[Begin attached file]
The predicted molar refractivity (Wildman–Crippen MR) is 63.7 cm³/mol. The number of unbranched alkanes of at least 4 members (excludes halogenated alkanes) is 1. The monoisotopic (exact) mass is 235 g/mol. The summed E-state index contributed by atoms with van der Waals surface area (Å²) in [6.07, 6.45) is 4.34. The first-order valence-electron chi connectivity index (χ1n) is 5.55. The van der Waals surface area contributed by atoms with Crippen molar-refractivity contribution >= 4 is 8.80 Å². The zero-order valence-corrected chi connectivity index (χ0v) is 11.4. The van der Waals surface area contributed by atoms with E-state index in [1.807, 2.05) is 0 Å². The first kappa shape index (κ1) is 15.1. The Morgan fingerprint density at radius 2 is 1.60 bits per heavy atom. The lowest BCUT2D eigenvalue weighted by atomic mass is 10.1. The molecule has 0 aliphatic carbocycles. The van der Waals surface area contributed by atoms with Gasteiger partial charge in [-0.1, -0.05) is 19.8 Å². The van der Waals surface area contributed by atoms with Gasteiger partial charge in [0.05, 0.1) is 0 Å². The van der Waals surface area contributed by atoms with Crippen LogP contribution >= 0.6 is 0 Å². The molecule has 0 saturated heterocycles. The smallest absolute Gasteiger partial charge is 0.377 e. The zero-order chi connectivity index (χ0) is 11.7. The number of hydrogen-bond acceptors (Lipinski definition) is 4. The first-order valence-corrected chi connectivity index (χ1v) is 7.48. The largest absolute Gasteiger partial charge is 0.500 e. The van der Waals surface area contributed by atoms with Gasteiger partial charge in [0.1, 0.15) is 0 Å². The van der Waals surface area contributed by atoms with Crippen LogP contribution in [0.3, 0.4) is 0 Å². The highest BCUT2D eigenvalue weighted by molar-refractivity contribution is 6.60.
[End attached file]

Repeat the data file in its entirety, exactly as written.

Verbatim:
The predicted molar refractivity (Wildman–Crippen MR) is 63.7 cm³/mol. The number of unbranched alkanes of at least 4 members (excludes halogenated alkanes) is 1. The monoisotopic (exact) mass is 235 g/mol. The summed E-state index contributed by atoms with van der Waals surface area (Å²) in [6.07, 6.45) is 4.34. The first-order valence-electron chi connectivity index (χ1n) is 5.55. The van der Waals surface area contributed by atoms with Crippen molar-refractivity contribution >= 4 is 8.80 Å². The zero-order valence-corrected chi connectivity index (χ0v) is 11.4. The van der Waals surface area contributed by atoms with E-state index in [1.807, 2.05) is 0 Å². The first kappa shape index (κ1) is 15.1. The Morgan fingerprint density at radius 2 is 1.60 bits per heavy atom. The lowest BCUT2D eigenvalue weighted by atomic mass is 10.1. The molecule has 0 aliphatic carbocycles. The van der Waals surface area contributed by atoms with Gasteiger partial charge in [-0.1, -0.05) is 19.8 Å². The van der Waals surface area contributed by atoms with Gasteiger partial charge in [0.05, 0.1) is 0 Å². The van der Waals surface area contributed by atoms with Crippen LogP contribution >= 0.6 is 0 Å². The molecule has 0 saturated heterocycles. The smallest absolute Gasteiger partial charge is 0.377 e. The zero-order chi connectivity index (χ0) is 11.7. The number of hydrogen-bond acceptors (Lipinski definition) is 4. The first-order valence-corrected chi connectivity index (χ1v) is 7.48. The largest absolute Gasteiger partial charge is 0.500 e. The van der Waals surface area contributed by atoms with Gasteiger partial charge in [0.1, 0.15) is 0 Å². The van der Waals surface area contributed by atoms with Crippen LogP contribution in [0.3, 0.4) is 0 Å². The highest BCUT2D eigenvalue weighted by molar-refractivity contribution is 6.60.